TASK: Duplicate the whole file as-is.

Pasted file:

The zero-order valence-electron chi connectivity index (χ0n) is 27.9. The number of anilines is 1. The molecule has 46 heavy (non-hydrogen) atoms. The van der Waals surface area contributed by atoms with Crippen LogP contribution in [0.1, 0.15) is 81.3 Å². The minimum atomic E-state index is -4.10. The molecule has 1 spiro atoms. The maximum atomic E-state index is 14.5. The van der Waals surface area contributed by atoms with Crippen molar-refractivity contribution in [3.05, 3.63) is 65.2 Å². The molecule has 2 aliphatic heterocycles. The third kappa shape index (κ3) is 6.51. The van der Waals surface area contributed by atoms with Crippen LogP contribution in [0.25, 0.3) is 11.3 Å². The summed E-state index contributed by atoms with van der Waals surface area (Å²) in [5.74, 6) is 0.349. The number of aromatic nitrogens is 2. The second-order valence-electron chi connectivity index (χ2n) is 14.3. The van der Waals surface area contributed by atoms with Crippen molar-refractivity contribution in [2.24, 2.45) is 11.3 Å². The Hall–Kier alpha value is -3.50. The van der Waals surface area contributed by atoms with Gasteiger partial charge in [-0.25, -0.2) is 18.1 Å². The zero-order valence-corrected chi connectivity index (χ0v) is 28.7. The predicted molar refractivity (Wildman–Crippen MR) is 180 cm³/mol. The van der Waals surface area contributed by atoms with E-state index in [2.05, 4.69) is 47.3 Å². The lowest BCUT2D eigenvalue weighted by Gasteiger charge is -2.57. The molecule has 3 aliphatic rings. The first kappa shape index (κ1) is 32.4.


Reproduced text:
The zero-order valence-electron chi connectivity index (χ0n) is 27.9. The number of anilines is 1. The molecule has 46 heavy (non-hydrogen) atoms. The van der Waals surface area contributed by atoms with Crippen LogP contribution in [0.1, 0.15) is 81.3 Å². The minimum atomic E-state index is -4.10. The molecule has 1 spiro atoms. The maximum atomic E-state index is 14.5. The van der Waals surface area contributed by atoms with Crippen molar-refractivity contribution in [3.05, 3.63) is 65.2 Å². The molecule has 2 aliphatic heterocycles. The third kappa shape index (κ3) is 6.51. The van der Waals surface area contributed by atoms with Crippen LogP contribution in [0.25, 0.3) is 11.3 Å². The summed E-state index contributed by atoms with van der Waals surface area (Å²) in [5.74, 6) is 0.349. The number of aromatic nitrogens is 2. The second-order valence-electron chi connectivity index (χ2n) is 14.3. The van der Waals surface area contributed by atoms with Crippen molar-refractivity contribution in [2.24, 2.45) is 11.3 Å². The Hall–Kier alpha value is -3.50. The van der Waals surface area contributed by atoms with Gasteiger partial charge in [-0.25, -0.2) is 18.1 Å². The zero-order valence-corrected chi connectivity index (χ0v) is 28.7. The predicted molar refractivity (Wildman–Crippen MR) is 180 cm³/mol. The van der Waals surface area contributed by atoms with E-state index in [2.05, 4.69) is 47.3 Å². The lowest BCUT2D eigenvalue weighted by Gasteiger charge is -2.57. The molecule has 3 aliphatic rings. The first kappa shape index (κ1) is 32.4.